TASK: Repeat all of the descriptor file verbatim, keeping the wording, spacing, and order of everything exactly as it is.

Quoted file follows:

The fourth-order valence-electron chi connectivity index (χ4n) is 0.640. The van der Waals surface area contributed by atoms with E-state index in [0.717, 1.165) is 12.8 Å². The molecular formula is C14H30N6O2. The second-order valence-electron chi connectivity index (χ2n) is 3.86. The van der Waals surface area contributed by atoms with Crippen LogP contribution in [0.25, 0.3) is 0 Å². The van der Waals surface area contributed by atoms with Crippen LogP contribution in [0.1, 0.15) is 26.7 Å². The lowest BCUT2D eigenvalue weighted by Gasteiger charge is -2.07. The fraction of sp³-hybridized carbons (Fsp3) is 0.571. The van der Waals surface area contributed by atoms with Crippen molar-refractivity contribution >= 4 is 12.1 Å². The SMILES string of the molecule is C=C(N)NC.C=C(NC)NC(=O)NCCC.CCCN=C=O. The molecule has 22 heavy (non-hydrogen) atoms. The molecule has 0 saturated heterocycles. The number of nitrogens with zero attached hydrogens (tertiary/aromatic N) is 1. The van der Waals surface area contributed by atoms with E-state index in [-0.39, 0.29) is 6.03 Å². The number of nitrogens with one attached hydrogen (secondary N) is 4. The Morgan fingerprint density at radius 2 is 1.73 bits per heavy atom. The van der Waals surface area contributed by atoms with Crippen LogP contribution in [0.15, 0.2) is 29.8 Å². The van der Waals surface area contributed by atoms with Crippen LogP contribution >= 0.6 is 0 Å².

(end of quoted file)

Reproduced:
The fourth-order valence-electron chi connectivity index (χ4n) is 0.640. The van der Waals surface area contributed by atoms with E-state index in [0.717, 1.165) is 12.8 Å². The molecular formula is C14H30N6O2. The second-order valence-electron chi connectivity index (χ2n) is 3.86. The van der Waals surface area contributed by atoms with Crippen LogP contribution in [0.25, 0.3) is 0 Å². The van der Waals surface area contributed by atoms with Crippen LogP contribution in [0.1, 0.15) is 26.7 Å². The lowest BCUT2D eigenvalue weighted by Gasteiger charge is -2.07. The fraction of sp³-hybridized carbons (Fsp3) is 0.571. The van der Waals surface area contributed by atoms with Crippen molar-refractivity contribution >= 4 is 12.1 Å². The SMILES string of the molecule is C=C(N)NC.C=C(NC)NC(=O)NCCC.CCCN=C=O. The molecule has 22 heavy (non-hydrogen) atoms. The molecule has 0 saturated heterocycles. The number of nitrogens with zero attached hydrogens (tertiary/aromatic N) is 1. The van der Waals surface area contributed by atoms with E-state index in [-0.39, 0.29) is 6.03 Å². The number of nitrogens with one attached hydrogen (secondary N) is 4. The Morgan fingerprint density at radius 2 is 1.73 bits per heavy atom. The van der Waals surface area contributed by atoms with Crippen LogP contribution in [0.15, 0.2) is 29.8 Å². The van der Waals surface area contributed by atoms with Crippen LogP contribution >= 0.6 is 0 Å².